In 1867 the policy of government underwent a change; it was determined to secure the continuance of native rule in Mysore, by acknowledging the adoption upon certain conditions which would secure to the people the continued benefits of good administration enjoyed by them under British control. The old maharaja died on the 27th of March 1868, and Chamarajendra Wodeyar was publicly installed as the future ruler of Mysore on the 23rd of September 1868. His education was taken in hand, abuses which had grown up in the palace establishment were reformed, the late maharaja's debts were again paid off, and the whole internal administration perfected in every branch during the minority.
On the 25th of March 1881 Maharaja Chamarajendra, having attained the age of 18 years, was publicly entrusted with the administration of the state. He made over to the British government, with full jurisdiction, a small tract of land at Bangalore, forming the "civil and military station," and received in return the island of Seringapatam. But the most important incident of the change was the signing of the "instrument of transfer," by which the young maharaja, for himself and his successors, undertook to perform the conditions imposed upon him. To that agreement the maharaja steadfastly adhered during his reign, and the instrument is a landmark in the history of British relations with the protected states of India.
The maharaja's first minister was Ranga Charlu, who had been trained in the British administration of Mysore. He signalized the restoration of native rule by creating the representative assembly. In 1883 Sheshadri Aiyar succeeded Ranga Charlu, and to him Mysore is indebted for the extension of railways and schemes of irrigation, the development of the Kolar goldfields, and the maintenance of the high standard of its administration. The maharaja died at Calcutta on the 28th of December 1894. His eldest son, Krishnaraja Wodeyar, born in 1884, succeeded him, and his widow, Maharani Vanivilas, was appointed regent, until in 1902 the maharaja was formally invested with full powers by the viceroy in person.
When the British took over Mysore after the Anglo-Mysore Wars the area was designed a state of southern India, almost surrounded by the Madras presidency, but in political relations with the governor-general. It is naturally divided into two regions of distinct character-the hill country called the Malnad, on the west, and the more open country known as the Maidan, comprising the greater part of the state, where the wide-spreading valleys and plains are covered with villages and populous towns.
Bangalore is a strongly fortified town of Mysore, one of the native states in India, in a district of the same name. When Mysore was occupied by England in 1831, Bangalore was made the capital, and when, in 1881, Mysore was restored to the rule of its native prince, the district of Bangalore was exempted from native control. The city lies 3,000 feet above the sea, and is consequently very healthy. Silk and carpets are the principal manufactures. Population 189,485. The district of Bangalore has a population of 669,139.
Mysore was perhaps the most prosperous native state in India. Situated on a healthy plateau, it receives the benefit of both the south-west and north-east monsoons, a natural advantage which, in conjunction with its irrigation system, has brought to Mysore a larger degree of immunity from famine than almost any other internal tract of India (always excepting the great calamity of 1876-1877, when one-fourth of the population are believed to have perished). Coffee, sandal-wood, silk, gold and ivory are among the chief products.
The famous Kolar gold-fields are worked by electric power, which is conveyed for a distance of 92 m. from the Cauvery Falls. This was the first electric power scheme of magnitude in Asia. A long period of administration by British officers led to the introduction of a system based on British models, which has been maintained under a series of exceptionally able native ministers, and the state can boast of public works, hospitals, research laboratories, &c., unsurpassed in India.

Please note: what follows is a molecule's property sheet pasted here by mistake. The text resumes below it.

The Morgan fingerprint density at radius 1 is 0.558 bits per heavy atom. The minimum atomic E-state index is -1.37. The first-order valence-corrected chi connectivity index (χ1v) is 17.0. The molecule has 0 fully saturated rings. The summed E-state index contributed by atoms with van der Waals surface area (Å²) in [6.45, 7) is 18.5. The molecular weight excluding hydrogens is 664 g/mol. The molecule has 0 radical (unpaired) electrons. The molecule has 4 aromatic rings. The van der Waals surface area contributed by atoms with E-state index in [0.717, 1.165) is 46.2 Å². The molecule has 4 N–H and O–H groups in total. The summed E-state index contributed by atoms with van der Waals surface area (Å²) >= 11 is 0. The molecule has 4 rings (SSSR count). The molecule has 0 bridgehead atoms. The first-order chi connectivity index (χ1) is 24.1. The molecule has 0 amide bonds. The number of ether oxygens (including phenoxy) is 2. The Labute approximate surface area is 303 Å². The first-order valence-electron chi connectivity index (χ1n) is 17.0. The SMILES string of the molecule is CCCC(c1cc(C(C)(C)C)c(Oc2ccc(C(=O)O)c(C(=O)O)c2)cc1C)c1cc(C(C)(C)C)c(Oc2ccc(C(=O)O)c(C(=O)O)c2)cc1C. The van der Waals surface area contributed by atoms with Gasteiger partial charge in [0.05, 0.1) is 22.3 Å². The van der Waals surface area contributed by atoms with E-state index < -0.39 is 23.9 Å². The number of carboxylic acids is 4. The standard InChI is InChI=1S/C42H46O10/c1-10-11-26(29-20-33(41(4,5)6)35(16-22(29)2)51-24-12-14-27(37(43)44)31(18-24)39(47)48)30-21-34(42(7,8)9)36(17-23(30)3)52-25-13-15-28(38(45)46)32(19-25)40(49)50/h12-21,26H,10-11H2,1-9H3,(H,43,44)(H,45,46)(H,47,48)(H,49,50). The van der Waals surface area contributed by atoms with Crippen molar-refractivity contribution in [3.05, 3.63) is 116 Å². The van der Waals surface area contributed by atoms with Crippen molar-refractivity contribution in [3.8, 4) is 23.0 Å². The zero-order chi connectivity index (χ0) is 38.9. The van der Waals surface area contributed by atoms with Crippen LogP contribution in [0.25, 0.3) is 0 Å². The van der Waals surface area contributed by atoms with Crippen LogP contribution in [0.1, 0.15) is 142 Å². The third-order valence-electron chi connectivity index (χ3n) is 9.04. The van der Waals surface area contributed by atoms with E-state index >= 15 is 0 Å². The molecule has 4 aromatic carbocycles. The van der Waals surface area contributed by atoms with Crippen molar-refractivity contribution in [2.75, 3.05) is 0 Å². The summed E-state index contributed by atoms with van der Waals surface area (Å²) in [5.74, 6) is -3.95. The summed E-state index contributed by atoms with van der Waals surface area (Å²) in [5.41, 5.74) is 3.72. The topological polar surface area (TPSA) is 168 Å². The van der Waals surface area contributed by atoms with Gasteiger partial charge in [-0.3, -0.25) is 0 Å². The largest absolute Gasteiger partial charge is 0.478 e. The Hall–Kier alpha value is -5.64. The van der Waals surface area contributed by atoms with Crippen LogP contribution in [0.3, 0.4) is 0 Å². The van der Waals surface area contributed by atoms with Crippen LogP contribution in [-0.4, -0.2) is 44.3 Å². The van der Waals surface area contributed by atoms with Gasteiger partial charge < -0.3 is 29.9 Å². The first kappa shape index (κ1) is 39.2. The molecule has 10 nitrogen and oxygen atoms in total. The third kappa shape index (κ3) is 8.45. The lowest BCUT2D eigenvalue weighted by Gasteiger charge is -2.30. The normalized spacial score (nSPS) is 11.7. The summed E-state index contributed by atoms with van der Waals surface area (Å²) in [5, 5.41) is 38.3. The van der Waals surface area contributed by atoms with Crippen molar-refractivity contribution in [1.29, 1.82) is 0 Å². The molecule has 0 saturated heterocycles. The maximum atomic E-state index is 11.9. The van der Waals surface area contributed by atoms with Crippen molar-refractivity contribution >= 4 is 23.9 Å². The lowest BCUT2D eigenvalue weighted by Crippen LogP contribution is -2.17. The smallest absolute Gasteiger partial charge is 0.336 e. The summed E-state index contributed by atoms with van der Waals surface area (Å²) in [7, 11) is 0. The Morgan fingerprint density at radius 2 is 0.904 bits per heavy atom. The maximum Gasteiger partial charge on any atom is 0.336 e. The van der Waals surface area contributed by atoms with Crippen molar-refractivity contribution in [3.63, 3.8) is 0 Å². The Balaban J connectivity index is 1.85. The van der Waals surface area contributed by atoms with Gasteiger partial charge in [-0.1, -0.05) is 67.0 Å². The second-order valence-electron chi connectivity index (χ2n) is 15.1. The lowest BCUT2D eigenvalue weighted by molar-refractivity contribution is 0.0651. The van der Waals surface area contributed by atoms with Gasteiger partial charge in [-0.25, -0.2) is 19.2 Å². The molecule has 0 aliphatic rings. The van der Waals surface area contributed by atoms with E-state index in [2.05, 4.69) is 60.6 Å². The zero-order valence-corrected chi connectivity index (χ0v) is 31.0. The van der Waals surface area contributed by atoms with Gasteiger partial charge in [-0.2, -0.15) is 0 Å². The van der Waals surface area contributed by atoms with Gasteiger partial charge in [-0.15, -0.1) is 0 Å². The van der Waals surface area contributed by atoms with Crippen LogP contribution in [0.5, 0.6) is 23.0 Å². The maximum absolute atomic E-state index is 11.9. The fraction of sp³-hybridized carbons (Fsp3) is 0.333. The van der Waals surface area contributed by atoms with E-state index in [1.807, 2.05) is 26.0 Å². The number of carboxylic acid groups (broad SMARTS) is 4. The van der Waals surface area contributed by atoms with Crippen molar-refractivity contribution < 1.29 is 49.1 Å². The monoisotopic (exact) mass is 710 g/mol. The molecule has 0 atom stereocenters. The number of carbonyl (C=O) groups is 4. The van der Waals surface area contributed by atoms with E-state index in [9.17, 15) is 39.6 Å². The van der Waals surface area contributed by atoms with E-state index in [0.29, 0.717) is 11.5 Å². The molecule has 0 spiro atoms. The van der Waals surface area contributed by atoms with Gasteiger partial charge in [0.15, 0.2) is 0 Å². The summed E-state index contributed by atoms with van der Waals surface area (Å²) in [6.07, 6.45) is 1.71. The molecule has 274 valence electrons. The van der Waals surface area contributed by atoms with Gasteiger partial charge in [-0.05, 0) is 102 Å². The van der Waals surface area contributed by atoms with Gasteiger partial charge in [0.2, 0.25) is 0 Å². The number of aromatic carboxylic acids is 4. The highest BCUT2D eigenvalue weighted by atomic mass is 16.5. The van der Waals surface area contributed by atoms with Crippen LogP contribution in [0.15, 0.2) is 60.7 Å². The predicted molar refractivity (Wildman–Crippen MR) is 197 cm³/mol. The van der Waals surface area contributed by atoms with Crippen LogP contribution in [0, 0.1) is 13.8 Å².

The total area of the state is 29,433 sq. m., subdivided into 8 districts, namely: Bangalore, Kolar, Tumkur, Mysore, Hassan, Kadur, Shimoga and Chitaldrug. Pop. (1901), 5, 539,399, showing an increase of 18% between 1881 and 1891, and of 12% between 1891 and 1901. The proportion of Hindus (92.1%) is larger than in any province of India, showing how ineffectual was the persecution of Hyder and Tippoo. The Christians (apart from native converts, who are chiefly Roman Catholics) largely consist of the garrison at Bangalore, the families of military pensioners at the same town, coffee-planters and gold-miners.
The finances of the state have been very successfully managed under native rule, assisted by large profits from railways and gold-mines. The revenue amounts to about £1,400,000, of which nearly half is derived from land. In accordance with the "instrument of transfer," Mysore pays to the British government a tribute of £234,000, as contribution to military defence; but the full amount was not exacted until 1896. The state maintains a military force, consisting of two regiments of silladar cavalry and three battalions of infantry-total, about 2800 men; and also a regiment of imperial service lancers, with a transport corps.
An interesting political experiment has been made, in the constitution of a representative assembly, composed of 350 representatives of all classes of the community, who meet annually to hear an account of the state administration for the previous year. The assembly has no power to enact laws, to vote supplies, or to pass any resolution binding upon the executive. But it gives to the leading men of the districts a pleasant opportunity of visiting the capital, and to a limited extent brings the force of public opinion to bear upon the minister. Since 1891 this representative assembly has been elected by local boards and other public bodies.
See B. L. Rice, Mysore (2nd ed., Bangalore, 1897); Mysore and Coorg Gazetteer (Calcutta, 1908).
Bangalore, The New Student's Reference Work (1914)
Mysore (State), 1911 Encyclopaedia Britannica, Volume 19. pgs. 116-177.